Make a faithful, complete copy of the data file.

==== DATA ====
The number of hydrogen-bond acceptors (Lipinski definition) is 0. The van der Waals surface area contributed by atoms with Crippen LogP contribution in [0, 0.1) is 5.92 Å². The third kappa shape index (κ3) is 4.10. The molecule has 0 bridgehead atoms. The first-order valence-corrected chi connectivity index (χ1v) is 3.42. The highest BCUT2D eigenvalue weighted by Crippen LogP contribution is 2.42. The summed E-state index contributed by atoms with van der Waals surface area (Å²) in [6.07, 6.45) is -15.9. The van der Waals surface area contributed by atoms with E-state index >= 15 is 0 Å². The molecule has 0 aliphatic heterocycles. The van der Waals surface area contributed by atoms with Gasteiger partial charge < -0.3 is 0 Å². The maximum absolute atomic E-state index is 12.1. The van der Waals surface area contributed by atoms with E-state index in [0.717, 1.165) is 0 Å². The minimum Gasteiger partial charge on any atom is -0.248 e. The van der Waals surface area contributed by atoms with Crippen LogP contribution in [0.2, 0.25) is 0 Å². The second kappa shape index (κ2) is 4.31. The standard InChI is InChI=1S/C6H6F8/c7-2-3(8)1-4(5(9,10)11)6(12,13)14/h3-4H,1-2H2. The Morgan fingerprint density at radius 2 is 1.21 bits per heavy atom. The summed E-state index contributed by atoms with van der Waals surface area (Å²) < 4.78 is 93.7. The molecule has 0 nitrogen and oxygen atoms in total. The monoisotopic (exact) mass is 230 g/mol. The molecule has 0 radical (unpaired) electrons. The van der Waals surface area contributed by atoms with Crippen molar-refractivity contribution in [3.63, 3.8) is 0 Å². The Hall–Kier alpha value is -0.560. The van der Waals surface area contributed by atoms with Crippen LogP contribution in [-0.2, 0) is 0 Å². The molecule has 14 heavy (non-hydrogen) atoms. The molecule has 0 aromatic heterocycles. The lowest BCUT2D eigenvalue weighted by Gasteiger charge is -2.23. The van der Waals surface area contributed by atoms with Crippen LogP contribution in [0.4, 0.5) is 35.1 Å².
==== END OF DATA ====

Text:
The number of hydrogen-bond acceptors (Lipinski definition) is 0. The van der Waals surface area contributed by atoms with Crippen LogP contribution in [0, 0.1) is 5.92 Å². The third kappa shape index (κ3) is 4.10. The molecule has 0 bridgehead atoms. The first-order valence-corrected chi connectivity index (χ1v) is 3.42. The highest BCUT2D eigenvalue weighted by Crippen LogP contribution is 2.42. The summed E-state index contributed by atoms with van der Waals surface area (Å²) in [6.07, 6.45) is -15.9. The van der Waals surface area contributed by atoms with E-state index >= 15 is 0 Å². The molecule has 0 aliphatic heterocycles. The van der Waals surface area contributed by atoms with Gasteiger partial charge < -0.3 is 0 Å². The maximum absolute atomic E-state index is 12.1. The van der Waals surface area contributed by atoms with E-state index in [0.717, 1.165) is 0 Å². The minimum Gasteiger partial charge on any atom is -0.248 e. The van der Waals surface area contributed by atoms with Crippen LogP contribution in [0.2, 0.25) is 0 Å². The second kappa shape index (κ2) is 4.31. The standard InChI is InChI=1S/C6H6F8/c7-2-3(8)1-4(5(9,10)11)6(12,13)14/h3-4H,1-2H2. The Morgan fingerprint density at radius 2 is 1.21 bits per heavy atom. The summed E-state index contributed by atoms with van der Waals surface area (Å²) < 4.78 is 93.7. The molecule has 0 nitrogen and oxygen atoms in total. The monoisotopic (exact) mass is 230 g/mol. The molecule has 0 radical (unpaired) electrons. The van der Waals surface area contributed by atoms with Crippen molar-refractivity contribution in [3.63, 3.8) is 0 Å². The Hall–Kier alpha value is -0.560. The van der Waals surface area contributed by atoms with Crippen LogP contribution in [-0.2, 0) is 0 Å². The molecule has 14 heavy (non-hydrogen) atoms. The molecule has 0 aromatic heterocycles. The lowest BCUT2D eigenvalue weighted by Gasteiger charge is -2.23. The van der Waals surface area contributed by atoms with Crippen LogP contribution in [0.4, 0.5) is 35.1 Å².